One of the reforms proposed as part of the Trump health platform is to “allow individuals to use Health Savings Accounts (HSAs).” This increased emphasis on HSAs is a clarion call for more understanding about how to make HSAs work so that they are equitable, effective, and efficient.
Although HSAs are conceptually appealing and can play an important role in health reforms, current evidence suggests that they primarily benefit the wealthy, the healthy, and the educated. Thus, new approaches will be needed if HSAs are to be used more widely and improve health outcomes for the broader population.
In general, studies have found that HSAs combined with high-deductible plans can decrease overall use of services and costs, but there is little evidence yet that this results in improved health status. Most low-income individuals do not have a high enough tax liability to benefit from the tax deductions associated with HSAs — and that assumes that they even have enough disposable income to put aside into a savings account. Studies have found that the impact of HSAs differs by income level, e.g., lower-income workers (and their dependents) were more likely than higher-income individuals to reduce their use of physician office visits and certain high-value services not subject to the deductible, such as influenza vaccinations and breast cancer screenings. HSAs benefit not only the wealthier more but also healthier individuals who are more likely to be able to benefit from accrued savings over time. [Health Affairs, 12/8/16]
Kaiser Family Foundation: HSAs Can Increase Out-Of-Pocket Costs For “People With Chronic Conditions, Disabilities, And Others With High-Cost Medical Needs,” And They “Are Unlikely To Substantially Increase ... Coverage Among The Uninsured.” A Kaiser Family Foundation issue paper on the use of HSAs in low-income families found that “people with chronic conditions, disabilities, and others with high-cost medical needs may face even greater out-of-pocket costs under HSA-qualified health plans.” The brief also noted that HSAs “are unlikely to substantially increase health insurance coverage among the uninsured” because the majority of uninsured Americans are low-income and thus receive few benefits from HSAs. From the October 2006 report:
People with chronic conditions and disabilities often experience higher medical costs than those without these conditions. For example, the total health care costs for individuals with asthma, heart disease, and diabetes are more than double that of nonelderly adults in general. As a result, these individuals are much more likely to reach their deductible level each year, which by design, is set at a much higher level in HDHPs.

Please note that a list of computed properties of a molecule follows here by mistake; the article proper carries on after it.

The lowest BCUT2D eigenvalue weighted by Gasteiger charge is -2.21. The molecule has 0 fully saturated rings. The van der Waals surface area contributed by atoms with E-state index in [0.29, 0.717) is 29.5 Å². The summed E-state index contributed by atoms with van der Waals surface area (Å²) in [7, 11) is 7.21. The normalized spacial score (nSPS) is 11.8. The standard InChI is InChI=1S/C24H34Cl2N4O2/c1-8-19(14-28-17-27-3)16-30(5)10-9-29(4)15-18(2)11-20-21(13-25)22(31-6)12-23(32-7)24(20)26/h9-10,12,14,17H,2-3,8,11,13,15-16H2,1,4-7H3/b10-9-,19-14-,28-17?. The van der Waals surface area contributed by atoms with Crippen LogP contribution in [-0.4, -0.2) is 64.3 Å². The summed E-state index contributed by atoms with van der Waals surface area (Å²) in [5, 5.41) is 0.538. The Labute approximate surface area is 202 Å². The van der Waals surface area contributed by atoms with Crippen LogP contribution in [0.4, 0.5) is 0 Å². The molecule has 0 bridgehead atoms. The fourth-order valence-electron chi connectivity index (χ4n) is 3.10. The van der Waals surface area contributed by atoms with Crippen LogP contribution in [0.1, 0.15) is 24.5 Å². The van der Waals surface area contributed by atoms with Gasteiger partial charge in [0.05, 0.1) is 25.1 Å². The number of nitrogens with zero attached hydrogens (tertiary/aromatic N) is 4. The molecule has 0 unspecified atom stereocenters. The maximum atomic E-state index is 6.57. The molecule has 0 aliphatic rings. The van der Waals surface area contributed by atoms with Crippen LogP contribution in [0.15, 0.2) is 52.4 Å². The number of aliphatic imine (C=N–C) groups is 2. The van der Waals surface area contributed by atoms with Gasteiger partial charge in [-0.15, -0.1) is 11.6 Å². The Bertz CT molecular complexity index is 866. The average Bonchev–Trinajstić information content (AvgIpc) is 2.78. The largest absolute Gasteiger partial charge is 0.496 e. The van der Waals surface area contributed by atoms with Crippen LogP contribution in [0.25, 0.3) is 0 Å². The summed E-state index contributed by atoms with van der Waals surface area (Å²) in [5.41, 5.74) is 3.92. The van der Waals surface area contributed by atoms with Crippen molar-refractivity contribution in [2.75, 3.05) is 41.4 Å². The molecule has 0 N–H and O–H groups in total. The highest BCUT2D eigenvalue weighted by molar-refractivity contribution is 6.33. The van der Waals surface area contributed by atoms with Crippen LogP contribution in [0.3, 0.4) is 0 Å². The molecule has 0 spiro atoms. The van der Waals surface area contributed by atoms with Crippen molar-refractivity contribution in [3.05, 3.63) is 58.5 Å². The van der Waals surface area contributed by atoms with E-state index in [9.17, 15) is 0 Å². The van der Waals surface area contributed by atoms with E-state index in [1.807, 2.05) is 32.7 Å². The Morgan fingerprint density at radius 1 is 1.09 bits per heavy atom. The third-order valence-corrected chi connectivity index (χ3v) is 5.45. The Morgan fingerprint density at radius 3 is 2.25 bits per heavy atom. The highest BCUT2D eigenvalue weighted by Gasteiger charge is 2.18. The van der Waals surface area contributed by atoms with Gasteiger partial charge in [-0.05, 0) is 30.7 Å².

Health Savings Accounts and HDHPs are likely to be more attractive to healthy individuals and families who have had few major medical expenses. If the healthiest increasingly enroll in HSA qualified HDHPs while persons with chronic conditions and those with higher medical expenses remain in existing health plans, the premiums for traditional coverage will rise accordingly for the least healthy.
Over two-thirds of the nonelderly uninsured are low-income. Because they earn so little, over half of the uninsured have no tax liability. As such, health insurance proposals that rely on tax deductions as an incentive will have limited impact on the number of uninsured. In addition, high deductible health plans that require higher out-of-pocket spending will not offer the low-income uninsured enough financial protection to offset the premium cost. [Kaiser Family Foundation, October 2006]
Families USA: Health Savings Accounts “Are No Substitute For Health Insurance With Real Coverage Guarantees.” A Families USA fact sheet emphasized that HSAs “are no substitute for health insurance with real coverage guarantees we have today.” It also noted that they “don’t work for most families” that “do not have the additional financial resources to set aside thousands of dollars to pay for health care bills” and often just provide “another tax shelter for the wealthy.” From the February 2017 fact sheet (emphasis original):
Health Savings Accounts (HSAs) — Health Savings Accounts are not health insurance; they merely provide a place where people can stash their own money to later spend on health care. They are no substitute for health insurance with real coverage guarantees we have today. And these accounts don’t work for most families, especially those living paycheck to paycheck, who can’t afford to set aside thousands of dollars to pay the full cost of their health care bills. They are just another tax shelter for the wealthy.